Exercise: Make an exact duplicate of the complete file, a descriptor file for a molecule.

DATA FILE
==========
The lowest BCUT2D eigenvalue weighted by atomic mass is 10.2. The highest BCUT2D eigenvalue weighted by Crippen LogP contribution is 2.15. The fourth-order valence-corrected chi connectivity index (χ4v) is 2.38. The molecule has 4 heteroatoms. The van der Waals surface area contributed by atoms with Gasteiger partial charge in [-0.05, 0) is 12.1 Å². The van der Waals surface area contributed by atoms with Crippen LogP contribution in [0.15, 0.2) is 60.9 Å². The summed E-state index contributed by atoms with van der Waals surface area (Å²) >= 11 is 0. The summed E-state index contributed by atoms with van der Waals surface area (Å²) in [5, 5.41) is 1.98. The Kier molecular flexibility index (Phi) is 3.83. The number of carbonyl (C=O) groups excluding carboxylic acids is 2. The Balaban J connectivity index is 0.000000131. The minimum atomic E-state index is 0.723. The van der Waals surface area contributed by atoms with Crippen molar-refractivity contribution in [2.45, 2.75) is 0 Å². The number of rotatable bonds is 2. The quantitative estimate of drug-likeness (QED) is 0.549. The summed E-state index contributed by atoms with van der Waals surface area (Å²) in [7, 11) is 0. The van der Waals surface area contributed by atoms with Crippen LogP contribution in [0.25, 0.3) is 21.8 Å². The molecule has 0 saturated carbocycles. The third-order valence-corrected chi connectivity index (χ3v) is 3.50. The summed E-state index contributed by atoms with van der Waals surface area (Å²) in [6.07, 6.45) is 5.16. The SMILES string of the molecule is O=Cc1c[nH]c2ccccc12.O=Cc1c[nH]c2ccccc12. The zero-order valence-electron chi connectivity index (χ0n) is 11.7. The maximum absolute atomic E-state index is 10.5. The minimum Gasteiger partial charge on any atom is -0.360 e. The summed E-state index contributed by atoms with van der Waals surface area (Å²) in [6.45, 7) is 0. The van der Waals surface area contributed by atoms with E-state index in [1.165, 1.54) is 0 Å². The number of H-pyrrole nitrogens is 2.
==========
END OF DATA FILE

The lowest BCUT2D eigenvalue weighted by atomic mass is 10.2. The highest BCUT2D eigenvalue weighted by Crippen LogP contribution is 2.15. The fourth-order valence-corrected chi connectivity index (χ4v) is 2.38. The molecule has 4 heteroatoms. The van der Waals surface area contributed by atoms with Gasteiger partial charge in [-0.05, 0) is 12.1 Å². The van der Waals surface area contributed by atoms with Crippen LogP contribution in [0.15, 0.2) is 60.9 Å². The summed E-state index contributed by atoms with van der Waals surface area (Å²) >= 11 is 0. The summed E-state index contributed by atoms with van der Waals surface area (Å²) in [5, 5.41) is 1.98. The Kier molecular flexibility index (Phi) is 3.83. The number of carbonyl (C=O) groups excluding carboxylic acids is 2. The Balaban J connectivity index is 0.000000131. The minimum atomic E-state index is 0.723. The van der Waals surface area contributed by atoms with Crippen molar-refractivity contribution in [2.45, 2.75) is 0 Å². The number of rotatable bonds is 2. The quantitative estimate of drug-likeness (QED) is 0.549. The summed E-state index contributed by atoms with van der Waals surface area (Å²) in [7, 11) is 0. The van der Waals surface area contributed by atoms with Crippen LogP contribution in [0.25, 0.3) is 21.8 Å². The molecule has 0 saturated carbocycles. The third-order valence-corrected chi connectivity index (χ3v) is 3.50. The summed E-state index contributed by atoms with van der Waals surface area (Å²) in [6.07, 6.45) is 5.16. The SMILES string of the molecule is O=Cc1c[nH]c2ccccc12.O=Cc1c[nH]c2ccccc12. The zero-order valence-electron chi connectivity index (χ0n) is 11.7. The maximum absolute atomic E-state index is 10.5. The minimum Gasteiger partial charge on any atom is -0.360 e. The summed E-state index contributed by atoms with van der Waals surface area (Å²) in [6.45, 7) is 0. The van der Waals surface area contributed by atoms with E-state index in [1.165, 1.54) is 0 Å². The number of H-pyrrole nitrogens is 2.